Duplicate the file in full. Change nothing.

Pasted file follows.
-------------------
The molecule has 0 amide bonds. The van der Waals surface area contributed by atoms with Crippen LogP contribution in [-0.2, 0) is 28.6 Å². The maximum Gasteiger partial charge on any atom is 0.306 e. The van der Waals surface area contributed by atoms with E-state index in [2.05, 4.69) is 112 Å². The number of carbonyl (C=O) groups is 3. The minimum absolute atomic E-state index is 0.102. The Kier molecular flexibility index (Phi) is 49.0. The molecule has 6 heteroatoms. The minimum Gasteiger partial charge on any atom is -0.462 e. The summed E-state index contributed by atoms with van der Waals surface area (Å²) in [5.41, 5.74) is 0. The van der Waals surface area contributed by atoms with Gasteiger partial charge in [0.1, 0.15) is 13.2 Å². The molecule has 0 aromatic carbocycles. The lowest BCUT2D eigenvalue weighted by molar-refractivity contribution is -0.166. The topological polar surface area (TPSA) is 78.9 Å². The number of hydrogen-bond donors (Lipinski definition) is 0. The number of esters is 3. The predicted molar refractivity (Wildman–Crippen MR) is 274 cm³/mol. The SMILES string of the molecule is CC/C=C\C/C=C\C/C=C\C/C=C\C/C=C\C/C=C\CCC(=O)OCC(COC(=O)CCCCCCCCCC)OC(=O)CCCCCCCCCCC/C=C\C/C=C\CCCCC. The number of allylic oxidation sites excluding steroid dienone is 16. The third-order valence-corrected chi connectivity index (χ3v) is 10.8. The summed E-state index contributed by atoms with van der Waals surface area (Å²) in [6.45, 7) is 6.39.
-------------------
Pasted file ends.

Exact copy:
The molecule has 0 amide bonds. The van der Waals surface area contributed by atoms with Crippen LogP contribution in [-0.2, 0) is 28.6 Å². The maximum Gasteiger partial charge on any atom is 0.306 e. The van der Waals surface area contributed by atoms with E-state index in [2.05, 4.69) is 112 Å². The number of carbonyl (C=O) groups is 3. The minimum absolute atomic E-state index is 0.102. The Kier molecular flexibility index (Phi) is 49.0. The molecule has 6 heteroatoms. The minimum Gasteiger partial charge on any atom is -0.462 e. The summed E-state index contributed by atoms with van der Waals surface area (Å²) in [5.41, 5.74) is 0. The van der Waals surface area contributed by atoms with Gasteiger partial charge in [0.1, 0.15) is 13.2 Å². The molecule has 0 aromatic carbocycles. The lowest BCUT2D eigenvalue weighted by molar-refractivity contribution is -0.166. The topological polar surface area (TPSA) is 78.9 Å². The number of hydrogen-bond donors (Lipinski definition) is 0. The number of esters is 3. The predicted molar refractivity (Wildman–Crippen MR) is 274 cm³/mol. The SMILES string of the molecule is CC/C=C\C/C=C\C/C=C\C/C=C\C/C=C\C/C=C\CCC(=O)OCC(COC(=O)CCCCCCCCCC)OC(=O)CCCCCCCCCCC/C=C\C/C=C\CCCCC. The number of allylic oxidation sites excluding steroid dienone is 16. The third-order valence-corrected chi connectivity index (χ3v) is 10.8. The summed E-state index contributed by atoms with van der Waals surface area (Å²) in [6.45, 7) is 6.39.